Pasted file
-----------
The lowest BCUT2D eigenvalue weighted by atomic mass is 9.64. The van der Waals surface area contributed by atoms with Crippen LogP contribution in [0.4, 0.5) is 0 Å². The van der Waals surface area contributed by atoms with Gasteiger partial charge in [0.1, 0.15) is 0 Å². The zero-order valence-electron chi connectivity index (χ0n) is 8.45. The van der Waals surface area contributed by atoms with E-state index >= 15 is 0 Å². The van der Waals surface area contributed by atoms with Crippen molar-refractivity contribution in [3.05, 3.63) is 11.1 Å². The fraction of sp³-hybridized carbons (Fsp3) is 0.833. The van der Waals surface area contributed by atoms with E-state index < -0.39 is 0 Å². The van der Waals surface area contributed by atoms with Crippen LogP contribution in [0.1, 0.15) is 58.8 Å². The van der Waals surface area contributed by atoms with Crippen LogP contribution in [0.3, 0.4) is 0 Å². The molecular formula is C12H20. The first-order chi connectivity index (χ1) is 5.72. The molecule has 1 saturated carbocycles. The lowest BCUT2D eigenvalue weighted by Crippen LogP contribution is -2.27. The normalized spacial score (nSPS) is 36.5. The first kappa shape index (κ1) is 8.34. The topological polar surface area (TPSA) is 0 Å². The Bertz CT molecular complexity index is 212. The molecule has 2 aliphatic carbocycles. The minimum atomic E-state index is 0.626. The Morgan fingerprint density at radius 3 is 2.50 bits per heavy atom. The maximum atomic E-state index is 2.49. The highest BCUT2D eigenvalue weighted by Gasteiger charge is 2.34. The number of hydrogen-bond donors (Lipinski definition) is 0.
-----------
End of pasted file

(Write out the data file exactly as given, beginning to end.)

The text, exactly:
The lowest BCUT2D eigenvalue weighted by atomic mass is 9.64. The van der Waals surface area contributed by atoms with Crippen LogP contribution in [0.4, 0.5) is 0 Å². The van der Waals surface area contributed by atoms with Gasteiger partial charge in [0.1, 0.15) is 0 Å². The zero-order valence-electron chi connectivity index (χ0n) is 8.45. The van der Waals surface area contributed by atoms with E-state index >= 15 is 0 Å². The van der Waals surface area contributed by atoms with Crippen molar-refractivity contribution in [3.05, 3.63) is 11.1 Å². The fraction of sp³-hybridized carbons (Fsp3) is 0.833. The van der Waals surface area contributed by atoms with E-state index < -0.39 is 0 Å². The van der Waals surface area contributed by atoms with Crippen LogP contribution in [0.1, 0.15) is 58.8 Å². The van der Waals surface area contributed by atoms with Crippen LogP contribution in [0.3, 0.4) is 0 Å². The molecular formula is C12H20. The first-order chi connectivity index (χ1) is 5.72. The molecule has 1 saturated carbocycles. The lowest BCUT2D eigenvalue weighted by Crippen LogP contribution is -2.27. The normalized spacial score (nSPS) is 36.5. The first kappa shape index (κ1) is 8.34. The topological polar surface area (TPSA) is 0 Å². The Bertz CT molecular complexity index is 212. The molecule has 2 aliphatic carbocycles. The minimum atomic E-state index is 0.626. The Morgan fingerprint density at radius 3 is 2.50 bits per heavy atom. The maximum atomic E-state index is 2.49. The highest BCUT2D eigenvalue weighted by Gasteiger charge is 2.34. The number of hydrogen-bond donors (Lipinski definition) is 0.